Shakespeare & Company, Lenox, MA
through September 15, 2013
by Shera Cohen
|Photo by Kevin Spraugue|
Playwright Martin McDonagh may have become Ireland’s version of prolific Neil Simon. With no offence to the latter, this Gaelic writer continuously succeeds at grabbing the human condition, balancing it with humor and outright pain. “The Beauty Queen of Leenane” is similar in text to McDonagh’s other works – raw and raunchy, poignant and pathetic. This play, however, offers a meaty mystery plot which attracts its audience more so than the author’s pieces which stress humorous dialogue over storyline.
At its core, “Beauty Queen” is the dysfunctional relationship between mother and daughter. The location (on this well designed set) is a home in rural Ireland. The mother, portrayed as a disgusting and conniving creature that clings to her daughter, who has her own problems in addition to caring for mom. Maureen shouts, “You’re old and you’re stupid!” Mother Mag retorts with constant belittling. This is not a pretty play.
What a difference an excellent director makes in executing a production. Matthew Penn’s movement of characters in perfect timing with the lilting and oftentimes poetic language takes “Beauty Queen” steps above what the play could have easily slid into – uncomfortable audience laughs and groans. In spite of this saga of “creature” and her offspring on the road to becoming cliché, these are two actual people. The audience needs to know their stories and outcomes.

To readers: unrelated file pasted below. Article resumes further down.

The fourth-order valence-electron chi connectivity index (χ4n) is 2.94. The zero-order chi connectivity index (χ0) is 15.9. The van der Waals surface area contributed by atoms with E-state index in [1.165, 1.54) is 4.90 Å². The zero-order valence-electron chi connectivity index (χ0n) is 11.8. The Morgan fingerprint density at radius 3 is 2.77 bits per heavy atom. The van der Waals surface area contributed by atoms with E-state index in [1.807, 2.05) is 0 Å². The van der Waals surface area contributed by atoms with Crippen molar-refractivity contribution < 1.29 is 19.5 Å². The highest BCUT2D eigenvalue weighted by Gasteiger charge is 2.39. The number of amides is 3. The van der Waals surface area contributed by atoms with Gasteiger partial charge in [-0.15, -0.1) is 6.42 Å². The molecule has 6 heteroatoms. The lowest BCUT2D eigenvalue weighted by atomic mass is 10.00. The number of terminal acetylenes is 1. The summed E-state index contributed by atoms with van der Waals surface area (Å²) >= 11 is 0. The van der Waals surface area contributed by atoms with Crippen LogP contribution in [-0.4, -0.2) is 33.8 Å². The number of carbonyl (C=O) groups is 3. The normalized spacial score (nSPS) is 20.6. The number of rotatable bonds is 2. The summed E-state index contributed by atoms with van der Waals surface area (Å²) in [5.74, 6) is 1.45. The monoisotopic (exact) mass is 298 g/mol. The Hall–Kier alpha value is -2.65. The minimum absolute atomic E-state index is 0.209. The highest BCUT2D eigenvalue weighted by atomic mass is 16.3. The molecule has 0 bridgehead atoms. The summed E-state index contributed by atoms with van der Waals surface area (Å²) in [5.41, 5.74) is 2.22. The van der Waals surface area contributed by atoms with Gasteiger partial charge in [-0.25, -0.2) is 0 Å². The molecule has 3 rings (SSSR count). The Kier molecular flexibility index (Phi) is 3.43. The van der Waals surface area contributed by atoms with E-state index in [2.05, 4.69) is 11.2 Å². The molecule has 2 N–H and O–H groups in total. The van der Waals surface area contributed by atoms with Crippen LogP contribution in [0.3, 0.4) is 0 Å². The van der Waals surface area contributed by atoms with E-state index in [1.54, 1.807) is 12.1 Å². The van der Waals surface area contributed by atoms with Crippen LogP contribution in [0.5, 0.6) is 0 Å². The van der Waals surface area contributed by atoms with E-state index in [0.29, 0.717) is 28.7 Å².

The same truth applies to casting decisions. No two actors on the Berkshire scene could have portrayed this duo better. Pairing Elizabeth Aspenlieder (Maureen) and Tina Packer (Mag) is an equally talented match. Aspenlieder has taken on a role atypical of most of her prior characters at this venue where she is the resident female protagonist, often frothy and on a mission. Aspenlieder’s “Beauty Queen” mission is survival, portrayed with heartache, longing, and corruption.
Tina Packer, donned in an ugly wig and unwashed nightgown, plays Mag as the epitome of harsh, unsympathetic, and formidable. Mag’s weak mannerisms unmistakably convey power and control. For two-hours, Packer becomes Mag.
In smaller, yet extremely significant roles are the men: David Sedgwick (the beaux) whose gentleness and understanding is beautiful to watch and Edmund Donovan (young neighbor) whose combination of charm and exasperation is delightful.
This summer’s repertoire at Shakespeare & Company has presented exceptional plays, emphasizing “& Company” part of the venue’s title. In addition to “Beauty Queen” were “Heroes,” “Mother Courage,” and “Master Class.”